What's left "full employment and social progress" ?  Those are just words of no practical value.  How about "truth, justice and the American way" or "let's just all be friends" while we're at it.

I say scrap the EU if it's no longer committed to one of the most basic rules that governs a common market.

by Guillaume on Fri Jun 22nd, 2007 at 07:53:44 AM EST
that's "broad principles" of course...sorry
by Guillaume on Fri Jun 22nd, 2007 at 07:56:40 AM EST
[ Parent ]
You mean there are markets where competition is not free?


In the original constitution, one of the Union's main objectives was listed as "an internal market where competition is free and undistorted". France has now persuaded Berlin to put a full stop after the words "internal market" in the new treaty.

Last night Britain appeared unwilling to put up a fight on the issue and German officials downplayed the significance of the move, arguing that the concept appeared 13 times elsewhere in the Union's legal texts.



In the long run, we're all dead. John Maynard Keynes
by Jerome a Paris (etg@eurotrib.com) on Fri Jun 22nd, 2007 at 08:50:31 AM EST
[ Parent ]
Not sure what you mean.  But if you're saying markets are rarely perfect that simply reinforces my point.

If the EU no longer makes a point (or even a pretense) of striving for undistorted competition then the internal market is useless sham for the benefit of "elite" insiders.

Like I said, scrap it altogether.

by Guillaume on Fri Jun 22nd, 2007 at 09:51:10 AM EST
[ Parent ]
I think what we need to scrap are the current politicians, not the EU.  WE are the EU! and politicians need to learn and memorize that fact.

Our knowledge has surpassed our wisdom. -Charu Saxena.
by metavision on Sat Jun 23rd, 2007 at 10:53:45 AM EST
[ Parent ]
... if it serves the objectives, it should be pursued, if it is not serving the objectives, it need not be.

All too often, the positive consequences of pursuing what is labelled as "competition" is taken as read, when an analysis of the real impacts would show that what has been labelled "competition" is partial, or competition among those without economic power to the benefit of those with economic power, rather than to the broader public benefit.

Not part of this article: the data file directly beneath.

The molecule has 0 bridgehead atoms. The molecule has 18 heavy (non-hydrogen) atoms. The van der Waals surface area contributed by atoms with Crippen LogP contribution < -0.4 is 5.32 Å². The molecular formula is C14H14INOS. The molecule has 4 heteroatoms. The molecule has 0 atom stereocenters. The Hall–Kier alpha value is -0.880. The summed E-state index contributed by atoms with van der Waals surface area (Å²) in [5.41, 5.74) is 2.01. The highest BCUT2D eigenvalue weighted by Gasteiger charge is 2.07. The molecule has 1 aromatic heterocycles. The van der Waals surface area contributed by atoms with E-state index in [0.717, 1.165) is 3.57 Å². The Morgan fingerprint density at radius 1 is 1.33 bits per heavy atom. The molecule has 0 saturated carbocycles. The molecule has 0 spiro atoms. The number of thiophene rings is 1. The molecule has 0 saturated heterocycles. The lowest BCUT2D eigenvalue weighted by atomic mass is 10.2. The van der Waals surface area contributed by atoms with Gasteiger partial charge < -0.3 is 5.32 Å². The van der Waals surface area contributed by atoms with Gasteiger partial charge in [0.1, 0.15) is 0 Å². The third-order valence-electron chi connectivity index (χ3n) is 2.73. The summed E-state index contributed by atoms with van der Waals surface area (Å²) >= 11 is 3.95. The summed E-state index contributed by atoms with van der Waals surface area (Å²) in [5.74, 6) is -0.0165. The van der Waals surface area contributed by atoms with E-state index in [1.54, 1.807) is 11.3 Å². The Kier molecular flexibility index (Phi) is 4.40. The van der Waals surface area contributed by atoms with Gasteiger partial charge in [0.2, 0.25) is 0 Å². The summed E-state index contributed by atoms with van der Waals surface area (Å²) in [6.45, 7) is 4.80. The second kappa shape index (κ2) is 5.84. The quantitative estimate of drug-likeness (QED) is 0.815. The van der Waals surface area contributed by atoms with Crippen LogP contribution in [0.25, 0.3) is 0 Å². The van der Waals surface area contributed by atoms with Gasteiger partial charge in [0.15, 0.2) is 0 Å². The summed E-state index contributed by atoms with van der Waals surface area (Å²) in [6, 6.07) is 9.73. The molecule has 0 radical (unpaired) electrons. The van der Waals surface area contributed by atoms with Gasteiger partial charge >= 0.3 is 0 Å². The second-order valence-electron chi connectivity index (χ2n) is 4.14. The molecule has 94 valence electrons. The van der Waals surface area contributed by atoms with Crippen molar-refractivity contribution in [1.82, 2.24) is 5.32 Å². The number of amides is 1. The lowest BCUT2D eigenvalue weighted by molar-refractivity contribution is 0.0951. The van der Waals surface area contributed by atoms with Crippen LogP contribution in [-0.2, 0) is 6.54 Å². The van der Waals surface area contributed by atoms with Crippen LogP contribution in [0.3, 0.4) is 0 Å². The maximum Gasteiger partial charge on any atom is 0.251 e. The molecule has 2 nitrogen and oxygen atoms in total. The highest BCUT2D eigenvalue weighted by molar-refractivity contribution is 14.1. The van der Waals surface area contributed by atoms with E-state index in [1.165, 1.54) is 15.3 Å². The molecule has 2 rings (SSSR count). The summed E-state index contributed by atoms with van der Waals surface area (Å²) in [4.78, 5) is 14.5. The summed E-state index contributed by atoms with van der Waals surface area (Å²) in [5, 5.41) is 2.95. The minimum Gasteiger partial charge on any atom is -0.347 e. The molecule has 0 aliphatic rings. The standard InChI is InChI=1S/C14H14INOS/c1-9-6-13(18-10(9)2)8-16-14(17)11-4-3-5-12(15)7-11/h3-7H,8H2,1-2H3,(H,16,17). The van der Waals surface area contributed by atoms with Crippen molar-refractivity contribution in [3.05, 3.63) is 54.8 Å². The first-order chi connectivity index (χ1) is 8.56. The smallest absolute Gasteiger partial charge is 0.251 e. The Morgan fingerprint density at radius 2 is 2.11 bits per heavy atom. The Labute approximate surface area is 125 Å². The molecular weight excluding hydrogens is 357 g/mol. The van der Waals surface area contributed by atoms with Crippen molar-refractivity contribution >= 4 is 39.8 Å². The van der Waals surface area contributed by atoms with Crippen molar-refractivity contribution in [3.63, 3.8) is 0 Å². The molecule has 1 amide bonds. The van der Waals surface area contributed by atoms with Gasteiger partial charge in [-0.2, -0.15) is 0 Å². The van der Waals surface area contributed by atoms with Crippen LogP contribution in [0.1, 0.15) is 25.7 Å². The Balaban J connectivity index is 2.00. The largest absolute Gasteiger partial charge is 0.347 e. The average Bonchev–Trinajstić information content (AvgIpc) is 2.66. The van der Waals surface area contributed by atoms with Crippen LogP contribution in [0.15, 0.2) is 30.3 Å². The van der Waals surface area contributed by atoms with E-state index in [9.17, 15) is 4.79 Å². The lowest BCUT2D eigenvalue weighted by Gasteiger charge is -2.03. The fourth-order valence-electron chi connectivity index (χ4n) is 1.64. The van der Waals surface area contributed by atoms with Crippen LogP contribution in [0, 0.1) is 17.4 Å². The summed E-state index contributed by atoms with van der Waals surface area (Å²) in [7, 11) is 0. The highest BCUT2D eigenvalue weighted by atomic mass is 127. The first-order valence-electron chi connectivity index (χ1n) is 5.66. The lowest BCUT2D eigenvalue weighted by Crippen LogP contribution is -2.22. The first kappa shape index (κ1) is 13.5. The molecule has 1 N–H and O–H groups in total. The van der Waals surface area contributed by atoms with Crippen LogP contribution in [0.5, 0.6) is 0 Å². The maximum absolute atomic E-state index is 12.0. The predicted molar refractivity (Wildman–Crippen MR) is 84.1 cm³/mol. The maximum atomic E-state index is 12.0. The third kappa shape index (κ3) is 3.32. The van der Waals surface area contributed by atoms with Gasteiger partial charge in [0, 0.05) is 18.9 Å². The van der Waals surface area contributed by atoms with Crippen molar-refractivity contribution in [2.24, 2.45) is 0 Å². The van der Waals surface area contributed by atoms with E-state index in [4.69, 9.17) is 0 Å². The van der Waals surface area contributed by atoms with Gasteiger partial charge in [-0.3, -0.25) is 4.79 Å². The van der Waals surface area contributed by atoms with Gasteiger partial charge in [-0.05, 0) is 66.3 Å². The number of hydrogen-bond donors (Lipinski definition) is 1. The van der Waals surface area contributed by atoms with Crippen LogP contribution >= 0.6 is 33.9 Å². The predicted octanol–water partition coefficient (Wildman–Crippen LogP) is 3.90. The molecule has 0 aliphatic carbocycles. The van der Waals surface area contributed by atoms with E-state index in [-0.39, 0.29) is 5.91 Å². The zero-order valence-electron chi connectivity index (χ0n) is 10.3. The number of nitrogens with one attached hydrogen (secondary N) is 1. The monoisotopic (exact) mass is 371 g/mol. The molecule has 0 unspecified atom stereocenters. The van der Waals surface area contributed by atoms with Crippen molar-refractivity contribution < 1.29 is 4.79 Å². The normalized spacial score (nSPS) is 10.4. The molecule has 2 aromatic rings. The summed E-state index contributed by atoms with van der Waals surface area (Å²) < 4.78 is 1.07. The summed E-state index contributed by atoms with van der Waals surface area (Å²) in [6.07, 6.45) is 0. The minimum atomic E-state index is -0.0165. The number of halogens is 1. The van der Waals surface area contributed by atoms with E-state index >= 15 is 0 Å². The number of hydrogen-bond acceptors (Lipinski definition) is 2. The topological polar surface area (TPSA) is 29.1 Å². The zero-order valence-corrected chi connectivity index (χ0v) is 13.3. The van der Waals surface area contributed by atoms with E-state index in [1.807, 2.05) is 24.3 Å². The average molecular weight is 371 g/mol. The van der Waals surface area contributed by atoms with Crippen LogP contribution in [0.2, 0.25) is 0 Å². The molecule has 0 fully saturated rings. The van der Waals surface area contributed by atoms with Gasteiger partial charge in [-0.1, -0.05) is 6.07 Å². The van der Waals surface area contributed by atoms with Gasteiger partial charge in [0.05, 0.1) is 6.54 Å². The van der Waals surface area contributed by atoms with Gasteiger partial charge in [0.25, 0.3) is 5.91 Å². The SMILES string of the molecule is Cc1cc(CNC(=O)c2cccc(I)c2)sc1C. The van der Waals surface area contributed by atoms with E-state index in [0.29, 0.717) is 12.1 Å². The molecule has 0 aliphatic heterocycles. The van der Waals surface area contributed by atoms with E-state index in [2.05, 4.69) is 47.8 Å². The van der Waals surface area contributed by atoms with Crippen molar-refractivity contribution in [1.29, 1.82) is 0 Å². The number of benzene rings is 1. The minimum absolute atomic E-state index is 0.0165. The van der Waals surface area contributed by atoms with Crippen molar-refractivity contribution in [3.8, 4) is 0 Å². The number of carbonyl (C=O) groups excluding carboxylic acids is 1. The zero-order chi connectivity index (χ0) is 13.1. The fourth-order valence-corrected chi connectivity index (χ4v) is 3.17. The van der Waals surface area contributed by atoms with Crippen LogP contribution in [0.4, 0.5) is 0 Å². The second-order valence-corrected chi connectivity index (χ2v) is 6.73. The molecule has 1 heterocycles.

I've been accused of being a Marxist, yet while Harpo's my favourite, it's Groucho I'm always quoting. Odd, that.

by BruceMcF (agila61 at netscape dot net) on Sat Jun 23rd, 2007 at 11:09:58 AM EST
[ Parent ]
I like the slogan, but I'm not sure I like the new policy. I would argue that in the areas that we do leave to the market, free and fair competition should be an important objective. In other words, either a sector should be fully competitive or fully public (note, however, that a sector can be both regulated and fully competitive - in fact, I would argue, and Adam Smith with me, that the natural state of an unregulated sector is the cartel, which is certainly not competitive).

It seems to me that doing deregulation by halves gives us the worst of both worlds: Profiteering by private companies, corruption, cronyism and abuse of position on part of the government officials running the system (which is seems to become exponentially easier when private companies are involved, since such companies can claim 'business secret' to avoid freedom of information requests) and any potential efficiency drawbacks of a single-supplier system.

Cases in point: The California energy market deregulation and the subcontracting of the European railroads.